Nadeslal Josef Pozarski
From the mother who shot Jewish children in cold blood to the nurses who gave lethal injections in death camps
Blonde German housewife Erna Petri was returning home after a shopping trip in town when something caught her eye: six small, nearly naked boys huddled in terror by the side of the country road.
Married to a senior SS officer, the 23-year-old knew instantly who they were.
They must be the Jews she’d heard about — the ones who’d escaped from a train taking them to an extermination camp.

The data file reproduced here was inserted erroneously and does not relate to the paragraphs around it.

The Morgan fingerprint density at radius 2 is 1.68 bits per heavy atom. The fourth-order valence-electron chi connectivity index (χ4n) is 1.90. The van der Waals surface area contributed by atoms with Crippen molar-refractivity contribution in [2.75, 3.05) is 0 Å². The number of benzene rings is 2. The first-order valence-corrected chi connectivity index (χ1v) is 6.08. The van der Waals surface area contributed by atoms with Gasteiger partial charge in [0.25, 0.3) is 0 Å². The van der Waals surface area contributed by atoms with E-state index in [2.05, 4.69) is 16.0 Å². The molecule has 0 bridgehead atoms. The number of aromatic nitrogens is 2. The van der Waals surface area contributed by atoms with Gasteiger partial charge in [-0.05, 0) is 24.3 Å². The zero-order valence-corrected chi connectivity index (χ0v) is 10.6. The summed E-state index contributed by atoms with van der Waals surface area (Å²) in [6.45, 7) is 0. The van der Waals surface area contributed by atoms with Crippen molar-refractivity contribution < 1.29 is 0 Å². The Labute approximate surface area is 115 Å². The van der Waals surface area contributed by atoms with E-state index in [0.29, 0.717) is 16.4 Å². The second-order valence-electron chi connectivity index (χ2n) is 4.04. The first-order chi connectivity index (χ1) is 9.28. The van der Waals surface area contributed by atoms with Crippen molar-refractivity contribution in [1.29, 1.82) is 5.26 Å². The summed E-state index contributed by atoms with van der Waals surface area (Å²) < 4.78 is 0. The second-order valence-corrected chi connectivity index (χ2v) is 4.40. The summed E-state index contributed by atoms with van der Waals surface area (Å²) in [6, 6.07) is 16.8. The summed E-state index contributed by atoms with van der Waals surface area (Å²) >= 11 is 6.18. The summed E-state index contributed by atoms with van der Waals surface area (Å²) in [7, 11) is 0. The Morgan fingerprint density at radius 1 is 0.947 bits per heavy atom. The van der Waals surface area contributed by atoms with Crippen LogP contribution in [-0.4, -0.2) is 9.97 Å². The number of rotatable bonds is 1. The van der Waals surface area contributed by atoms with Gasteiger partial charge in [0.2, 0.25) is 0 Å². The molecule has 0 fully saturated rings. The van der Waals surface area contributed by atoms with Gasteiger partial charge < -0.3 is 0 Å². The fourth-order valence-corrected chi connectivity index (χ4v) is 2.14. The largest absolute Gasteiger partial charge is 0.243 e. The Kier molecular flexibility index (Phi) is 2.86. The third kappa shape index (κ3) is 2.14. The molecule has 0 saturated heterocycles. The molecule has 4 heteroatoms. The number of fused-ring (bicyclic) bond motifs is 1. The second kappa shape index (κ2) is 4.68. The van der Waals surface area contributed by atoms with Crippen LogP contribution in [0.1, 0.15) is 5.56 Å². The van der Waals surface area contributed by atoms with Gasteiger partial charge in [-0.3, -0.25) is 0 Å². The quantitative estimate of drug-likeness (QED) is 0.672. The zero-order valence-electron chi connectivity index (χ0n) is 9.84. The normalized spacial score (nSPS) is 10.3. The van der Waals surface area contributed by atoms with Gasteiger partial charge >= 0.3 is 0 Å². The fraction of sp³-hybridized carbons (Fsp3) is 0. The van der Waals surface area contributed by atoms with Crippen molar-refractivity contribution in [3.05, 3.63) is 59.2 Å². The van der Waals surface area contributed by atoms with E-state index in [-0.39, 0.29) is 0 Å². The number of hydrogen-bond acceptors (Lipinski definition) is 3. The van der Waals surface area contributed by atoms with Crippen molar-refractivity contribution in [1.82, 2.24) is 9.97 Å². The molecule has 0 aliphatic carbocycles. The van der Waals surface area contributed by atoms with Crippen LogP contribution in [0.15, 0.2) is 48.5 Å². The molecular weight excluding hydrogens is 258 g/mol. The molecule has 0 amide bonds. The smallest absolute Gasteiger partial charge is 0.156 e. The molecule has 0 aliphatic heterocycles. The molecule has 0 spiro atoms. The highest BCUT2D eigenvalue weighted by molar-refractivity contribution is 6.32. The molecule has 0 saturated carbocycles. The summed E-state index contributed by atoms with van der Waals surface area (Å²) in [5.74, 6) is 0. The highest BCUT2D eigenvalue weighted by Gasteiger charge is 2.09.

But she was a mother herself, with two children of her own. So she humanely took the starving, whimpering youngsters home, calmed them down and gave them food to eat.
Then she led the six of them — the youngest aged six, the oldest 12 — into the woods, lined them up on the edge of a pit and shot them methodically one by one with a pistol in the back of the neck.
This schizophrenic combination of warm-hearted mother one minute and cold-blooded killer the next is an enigma and one that — now revealed in a new book based on years of trawling through remote archives — puts a crueller than ever spin on the Third Reich.
caly artykul jak